3.00 Introduction: Dr. Sreenath Nair, University of Lincoln

3.10-3.40 Keynote: (TBC)

3.40 Consortium Roundtable:

Professor Matthew Isaac Cohen, Royal Holloway, University of London

Dr. Arya Madhavan, University of Lincoln

Dr. Ashley Thorpe, Royal Holloway, University of London

Dr. Avanthi Meduri, University of Roehampton

Dr. Shzr Ee Tan, Royal Holloway, University of London


4.30 Responses

Professor (Emeritus) Ralph Yarrow, University of East Anglia

Professor Keith Howard, SOAS


4.50 discussion by participants

5.20 summing up: Professor Daniel Meyer-Dinkgräfe, University of Lincoln

5.30 end


All welcome!

For more information about the Consortium Round-Table and confirmation of your attendance please contact: Dr. Sreenath Nair, University of Lincoln:

April 9, 2014
by fatsodoctor

Asian Art & Performance CFP

Call for Papers and Presentations
International Symposium

Shifting Dialogues III
Documenting Asian Art and Performance: Embodied Knowledge, Virtuality & the Archive
December 3-5, 2014 University of the Arts, Helsinki

The Asian Art and Performance Consortium (AAPC) of the Academy of Fine Arts (Kuva) and the Finnish Theatre Academy (Teak) of the University of the Arts Helsinki will jointly host a symposium focused on documenting and archiving Asian and trans-cultural performance and fine arts.

Documentation preserves traditional and contemporary forms, and it establishes a body of knowledge for future scholars and the local communities of practitioners. Yet documentation and mediation also tends to spectacularize and reify performance and art traditions, and it can also lead to their de-contextualization and expropriation. Public memory, now primarily held “in-state” as silicon-based documents in archives, libraries and museums, is at times in conflict with historical memory held by audiences who were present at particular events. In the case of ephemeral art forms, or practices of daily life, these disparities and the problems of mediation are of particular importance. These disparities and resource sharing across cultures form the areas of focus of this symposium.

In Asian performance, transferring knowledge bodily from teacher to students, from one generation to another is a common practice. Thus the performer’s body and oral transmission function both as repertoire of embodied practices, and as an ephemeral archive that preserves, modifies and transmits those practices from one generation to another. Different iconographic materials, including temple reliefs and canonical treatises, have also preserved ephemeral traditions through centuries. Filmed and electronic documentation of the traditions has further increased the amount of available data.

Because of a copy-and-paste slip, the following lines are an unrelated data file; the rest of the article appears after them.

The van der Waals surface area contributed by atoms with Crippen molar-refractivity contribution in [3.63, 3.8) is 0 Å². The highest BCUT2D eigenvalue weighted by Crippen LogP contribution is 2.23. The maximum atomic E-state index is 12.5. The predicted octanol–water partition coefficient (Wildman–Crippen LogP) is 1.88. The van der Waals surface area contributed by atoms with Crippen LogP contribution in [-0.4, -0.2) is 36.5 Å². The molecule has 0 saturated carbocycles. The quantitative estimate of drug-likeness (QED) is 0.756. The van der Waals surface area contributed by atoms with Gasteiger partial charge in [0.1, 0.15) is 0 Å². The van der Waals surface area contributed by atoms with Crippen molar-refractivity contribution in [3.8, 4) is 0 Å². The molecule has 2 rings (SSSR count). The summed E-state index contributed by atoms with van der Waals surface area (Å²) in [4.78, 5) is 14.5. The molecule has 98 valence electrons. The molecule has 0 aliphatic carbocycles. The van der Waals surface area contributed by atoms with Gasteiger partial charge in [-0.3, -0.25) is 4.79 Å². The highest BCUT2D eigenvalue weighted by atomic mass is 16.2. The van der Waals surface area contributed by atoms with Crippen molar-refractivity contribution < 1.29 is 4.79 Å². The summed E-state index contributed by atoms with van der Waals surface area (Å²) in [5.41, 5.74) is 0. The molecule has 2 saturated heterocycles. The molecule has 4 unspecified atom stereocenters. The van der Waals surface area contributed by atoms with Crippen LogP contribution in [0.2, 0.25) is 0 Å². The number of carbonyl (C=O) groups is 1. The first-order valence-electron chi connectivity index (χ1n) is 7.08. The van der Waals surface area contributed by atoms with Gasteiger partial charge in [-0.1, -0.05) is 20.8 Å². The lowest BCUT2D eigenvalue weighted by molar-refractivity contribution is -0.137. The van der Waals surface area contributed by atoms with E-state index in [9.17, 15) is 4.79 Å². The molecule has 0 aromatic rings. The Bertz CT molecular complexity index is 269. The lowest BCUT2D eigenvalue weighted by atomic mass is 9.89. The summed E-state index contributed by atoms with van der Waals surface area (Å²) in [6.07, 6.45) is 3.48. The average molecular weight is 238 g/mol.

The research under this topic will focus on the relationship of cultural artefacts to memory, discrimination, censorship and social agreements around memorialization and the construction of Asian ‘canons’.

We will also ask:

  • What is the impact of media on art and performance works documented, and how does documentation change the significance or reception of significant cultural artefacts?
  • How do we avoid the performance documentary becoming the site where “mediocrity can play a hero’s part?” as Marx put it. Are some performances undeservedly preserved when they would be better off decaying naturally in the audience’s collective mind? Are we surrounding ourselves by the mixed remnants of past failures and successes, leading to a loss of the ability to accurately assess the quality of ephemeral acts?
  • Can archival procedures be more productively and strategically designed as an active cultural construction, rather than assumed to function as a passive repository for technical recall or social memory?

Issues that can be raised at the symposium include embodied, iconographic and electronic transfer of performance traditions in Asia related to live performance and traditional pedagogies, as well as the use of moving image, photography, web-based presence and new media, historical and theoretical writings, the construction of archives, museums and libraries.

This is the third and final symposium organized under the Shifting Dialogues – Asian Performance and Fine Arts research project, funded by the Academy of Finland in 2011-2014. The symposium is free of charge. Presentations reflecting practice-based artistic research are encouraged.

DEADLINE for proposals is 2 May, 2014. Decisions will be confirmed by 20 May 2014.

For the purpose of creating an interactive symposium, with a high level of response and discussion of all presentations, we have set a deadline for completed papers: 24 November 2014.

TO SUBMIT proposals please provide the following by the deadline to

  • abstract of 250 words with low resolution images or directions to on-line video as needed
  •  short bio of 150 words
  •  attached cv
  • mode of presentation and any special technical or space requirements

We regret that we are unable to provide scholarships for presenters.